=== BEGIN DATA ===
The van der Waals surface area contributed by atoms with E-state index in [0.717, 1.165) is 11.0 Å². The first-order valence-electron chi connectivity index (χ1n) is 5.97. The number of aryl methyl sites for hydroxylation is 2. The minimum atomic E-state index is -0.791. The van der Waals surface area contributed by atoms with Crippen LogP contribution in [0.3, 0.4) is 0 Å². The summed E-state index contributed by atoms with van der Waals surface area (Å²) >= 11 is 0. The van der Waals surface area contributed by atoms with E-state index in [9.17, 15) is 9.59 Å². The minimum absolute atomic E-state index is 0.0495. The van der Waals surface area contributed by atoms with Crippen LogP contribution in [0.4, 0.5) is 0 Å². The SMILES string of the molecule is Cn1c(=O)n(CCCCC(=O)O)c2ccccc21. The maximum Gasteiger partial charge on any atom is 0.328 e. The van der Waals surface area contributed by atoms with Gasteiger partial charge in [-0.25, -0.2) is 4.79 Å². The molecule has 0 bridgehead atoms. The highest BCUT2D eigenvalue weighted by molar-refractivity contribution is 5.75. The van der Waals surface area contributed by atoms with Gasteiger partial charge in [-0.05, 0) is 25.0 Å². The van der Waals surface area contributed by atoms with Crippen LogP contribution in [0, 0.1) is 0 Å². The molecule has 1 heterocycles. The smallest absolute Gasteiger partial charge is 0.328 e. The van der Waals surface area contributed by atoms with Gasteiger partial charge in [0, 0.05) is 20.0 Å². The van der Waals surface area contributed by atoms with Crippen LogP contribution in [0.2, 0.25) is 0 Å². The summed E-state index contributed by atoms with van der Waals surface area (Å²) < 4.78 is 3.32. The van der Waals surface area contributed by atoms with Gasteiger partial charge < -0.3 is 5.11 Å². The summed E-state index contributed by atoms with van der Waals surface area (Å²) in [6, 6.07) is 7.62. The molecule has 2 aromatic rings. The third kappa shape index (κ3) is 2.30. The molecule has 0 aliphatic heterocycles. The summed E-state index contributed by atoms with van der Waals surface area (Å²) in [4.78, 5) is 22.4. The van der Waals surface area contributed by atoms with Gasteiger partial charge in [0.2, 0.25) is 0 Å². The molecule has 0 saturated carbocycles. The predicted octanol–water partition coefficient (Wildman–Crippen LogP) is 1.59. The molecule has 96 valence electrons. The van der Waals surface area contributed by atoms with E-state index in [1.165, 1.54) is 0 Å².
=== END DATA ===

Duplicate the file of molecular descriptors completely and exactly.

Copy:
The van der Waals surface area contributed by atoms with E-state index in [0.717, 1.165) is 11.0 Å². The first-order valence-electron chi connectivity index (χ1n) is 5.97. The number of aryl methyl sites for hydroxylation is 2. The minimum atomic E-state index is -0.791. The van der Waals surface area contributed by atoms with Crippen LogP contribution in [0.3, 0.4) is 0 Å². The summed E-state index contributed by atoms with van der Waals surface area (Å²) >= 11 is 0. The van der Waals surface area contributed by atoms with E-state index in [9.17, 15) is 9.59 Å². The minimum absolute atomic E-state index is 0.0495. The van der Waals surface area contributed by atoms with Crippen LogP contribution in [0.4, 0.5) is 0 Å². The SMILES string of the molecule is Cn1c(=O)n(CCCCC(=O)O)c2ccccc21. The maximum Gasteiger partial charge on any atom is 0.328 e. The van der Waals surface area contributed by atoms with Gasteiger partial charge in [-0.25, -0.2) is 4.79 Å². The molecule has 0 bridgehead atoms. The highest BCUT2D eigenvalue weighted by molar-refractivity contribution is 5.75. The van der Waals surface area contributed by atoms with Gasteiger partial charge in [-0.05, 0) is 25.0 Å². The van der Waals surface area contributed by atoms with Crippen LogP contribution in [0, 0.1) is 0 Å². The molecule has 1 heterocycles. The smallest absolute Gasteiger partial charge is 0.328 e. The van der Waals surface area contributed by atoms with Gasteiger partial charge in [0, 0.05) is 20.0 Å². The van der Waals surface area contributed by atoms with Crippen LogP contribution in [0.2, 0.25) is 0 Å². The summed E-state index contributed by atoms with van der Waals surface area (Å²) < 4.78 is 3.32. The van der Waals surface area contributed by atoms with Gasteiger partial charge < -0.3 is 5.11 Å². The summed E-state index contributed by atoms with van der Waals surface area (Å²) in [6, 6.07) is 7.62. The molecule has 2 aromatic rings. The third kappa shape index (κ3) is 2.30. The molecule has 0 aliphatic heterocycles. The summed E-state index contributed by atoms with van der Waals surface area (Å²) in [4.78, 5) is 22.4. The van der Waals surface area contributed by atoms with Gasteiger partial charge in [0.2, 0.25) is 0 Å². The molecule has 0 saturated carbocycles. The predicted octanol–water partition coefficient (Wildman–Crippen LogP) is 1.59. The molecule has 96 valence electrons. The van der Waals surface area contributed by atoms with E-state index in [1.165, 1.54) is 0 Å².